According to reporting by UPI, at least 29 have been killed in recent protest rallies in Iraq and at least 300 protestors have been arrested. It is thought that there are hundreds injured.

The UPI news should not be misinterpreted: in Iraq, which unlike Egypt, Tunisia and Libya is no dictatorship and is democratic and free, people are not killed only when they join protest rallies. In January 2011 388 civilians were killed in Iraq and in February 2011; 254. It should be noted that the numbers are estimates. For on the 15th on March 2011 alone 85 civilians were killed in Iraq. Various studies claim that more than 92,600 civilians have been killed in fighting in Iraq between March 2003 and March 2008.

The ungrateful (!) Iraqis, who were not happy at being saved from Saddam Hussein had previously carried out protests. They took to the streets during the summer of 2010 to demand access to clean water and constant electricity supply. In the meanwhile, the citizens of the oil rich country protested the level of food prices.

In Iraq, where security forces did not hesitate to fire upon protestors, there is anger just like there is in Tunisia, Egypt and Libya. It is not only the Sunni Arabs who are unhappy and angry in the country but also the Shiite Arabs in the south and the Kurds in the north. That official buildings have been set on fire in Qut is an ordinary occurrence in Iraq.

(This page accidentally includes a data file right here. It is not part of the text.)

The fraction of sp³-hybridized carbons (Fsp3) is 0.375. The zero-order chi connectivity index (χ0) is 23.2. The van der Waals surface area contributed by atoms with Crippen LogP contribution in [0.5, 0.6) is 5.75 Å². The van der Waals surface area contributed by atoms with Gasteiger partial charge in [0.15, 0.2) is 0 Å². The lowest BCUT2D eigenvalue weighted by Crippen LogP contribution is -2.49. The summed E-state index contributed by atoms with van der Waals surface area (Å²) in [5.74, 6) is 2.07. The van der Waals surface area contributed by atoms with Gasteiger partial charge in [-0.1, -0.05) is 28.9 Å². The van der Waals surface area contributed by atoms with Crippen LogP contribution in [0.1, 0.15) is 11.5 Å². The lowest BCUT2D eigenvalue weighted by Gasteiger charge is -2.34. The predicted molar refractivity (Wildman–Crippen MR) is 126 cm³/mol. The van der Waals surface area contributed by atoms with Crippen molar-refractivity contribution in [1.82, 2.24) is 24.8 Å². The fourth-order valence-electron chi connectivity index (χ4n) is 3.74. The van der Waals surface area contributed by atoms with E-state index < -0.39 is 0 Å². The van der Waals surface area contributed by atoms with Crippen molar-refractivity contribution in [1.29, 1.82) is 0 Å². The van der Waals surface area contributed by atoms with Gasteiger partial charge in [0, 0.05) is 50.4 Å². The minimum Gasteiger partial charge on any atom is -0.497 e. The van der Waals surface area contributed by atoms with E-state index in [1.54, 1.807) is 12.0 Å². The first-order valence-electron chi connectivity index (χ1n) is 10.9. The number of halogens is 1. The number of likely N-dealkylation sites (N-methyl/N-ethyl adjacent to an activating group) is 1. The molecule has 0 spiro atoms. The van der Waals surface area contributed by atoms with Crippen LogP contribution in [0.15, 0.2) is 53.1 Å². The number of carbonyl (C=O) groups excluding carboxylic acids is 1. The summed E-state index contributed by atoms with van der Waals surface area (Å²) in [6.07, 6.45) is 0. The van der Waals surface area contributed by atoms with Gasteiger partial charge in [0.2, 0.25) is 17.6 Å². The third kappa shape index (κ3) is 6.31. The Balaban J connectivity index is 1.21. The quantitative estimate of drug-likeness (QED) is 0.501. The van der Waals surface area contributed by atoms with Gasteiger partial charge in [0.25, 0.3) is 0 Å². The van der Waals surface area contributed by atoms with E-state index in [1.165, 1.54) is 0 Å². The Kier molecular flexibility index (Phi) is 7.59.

Protestors have seen that their actions can have an impact. Although there was no very significant development, distribution of food aid has been made better organised. Every household was paid USD 12. For every household, the 1,000 kw/h of electricity became free of charge. A number of governors who are members of Maliki’s party and who had been involved in corruption scandals resigned. As they become more accustomed to the power and impact of their actions, protestors may begin to carry out more and more effective acts.